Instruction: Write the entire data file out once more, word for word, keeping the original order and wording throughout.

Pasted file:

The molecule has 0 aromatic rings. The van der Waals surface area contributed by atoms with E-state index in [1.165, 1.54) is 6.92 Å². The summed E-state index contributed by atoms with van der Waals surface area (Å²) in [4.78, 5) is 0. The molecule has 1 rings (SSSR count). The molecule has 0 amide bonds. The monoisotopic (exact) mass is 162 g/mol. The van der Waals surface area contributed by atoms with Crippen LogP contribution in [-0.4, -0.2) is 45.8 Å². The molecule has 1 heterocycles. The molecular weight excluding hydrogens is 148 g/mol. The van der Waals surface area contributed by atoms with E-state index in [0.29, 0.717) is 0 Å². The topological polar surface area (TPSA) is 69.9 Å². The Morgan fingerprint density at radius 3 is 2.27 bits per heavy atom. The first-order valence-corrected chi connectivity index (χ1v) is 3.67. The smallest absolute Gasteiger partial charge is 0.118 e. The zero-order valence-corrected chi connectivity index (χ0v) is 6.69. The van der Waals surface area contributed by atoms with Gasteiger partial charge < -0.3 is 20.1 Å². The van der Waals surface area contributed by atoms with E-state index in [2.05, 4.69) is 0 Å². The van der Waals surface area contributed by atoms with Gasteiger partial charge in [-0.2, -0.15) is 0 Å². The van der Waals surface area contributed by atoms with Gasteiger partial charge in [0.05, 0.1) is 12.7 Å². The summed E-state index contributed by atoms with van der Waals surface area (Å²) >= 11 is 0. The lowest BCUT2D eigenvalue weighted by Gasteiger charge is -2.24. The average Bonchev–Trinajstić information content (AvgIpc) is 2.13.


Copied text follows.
The molecule has 0 aromatic rings. The van der Waals surface area contributed by atoms with E-state index in [1.165, 1.54) is 6.92 Å². The summed E-state index contributed by atoms with van der Waals surface area (Å²) in [4.78, 5) is 0. The molecule has 1 rings (SSSR count). The molecule has 0 amide bonds. The monoisotopic (exact) mass is 162 g/mol. The van der Waals surface area contributed by atoms with Crippen LogP contribution in [-0.4, -0.2) is 45.8 Å². The molecule has 1 heterocycles. The molecular weight excluding hydrogens is 148 g/mol. The van der Waals surface area contributed by atoms with E-state index in [0.29, 0.717) is 0 Å². The topological polar surface area (TPSA) is 69.9 Å². The Morgan fingerprint density at radius 3 is 2.27 bits per heavy atom. The first-order valence-corrected chi connectivity index (χ1v) is 3.67. The smallest absolute Gasteiger partial charge is 0.118 e. The zero-order valence-corrected chi connectivity index (χ0v) is 6.69. The van der Waals surface area contributed by atoms with Gasteiger partial charge < -0.3 is 20.1 Å². The van der Waals surface area contributed by atoms with E-state index in [2.05, 4.69) is 0 Å². The van der Waals surface area contributed by atoms with Gasteiger partial charge in [-0.2, -0.15) is 0 Å². The van der Waals surface area contributed by atoms with Gasteiger partial charge in [0.05, 0.1) is 12.7 Å². The summed E-state index contributed by atoms with van der Waals surface area (Å²) >= 11 is 0. The lowest BCUT2D eigenvalue weighted by Gasteiger charge is -2.24. The average Bonchev–Trinajstić information content (AvgIpc) is 2.13.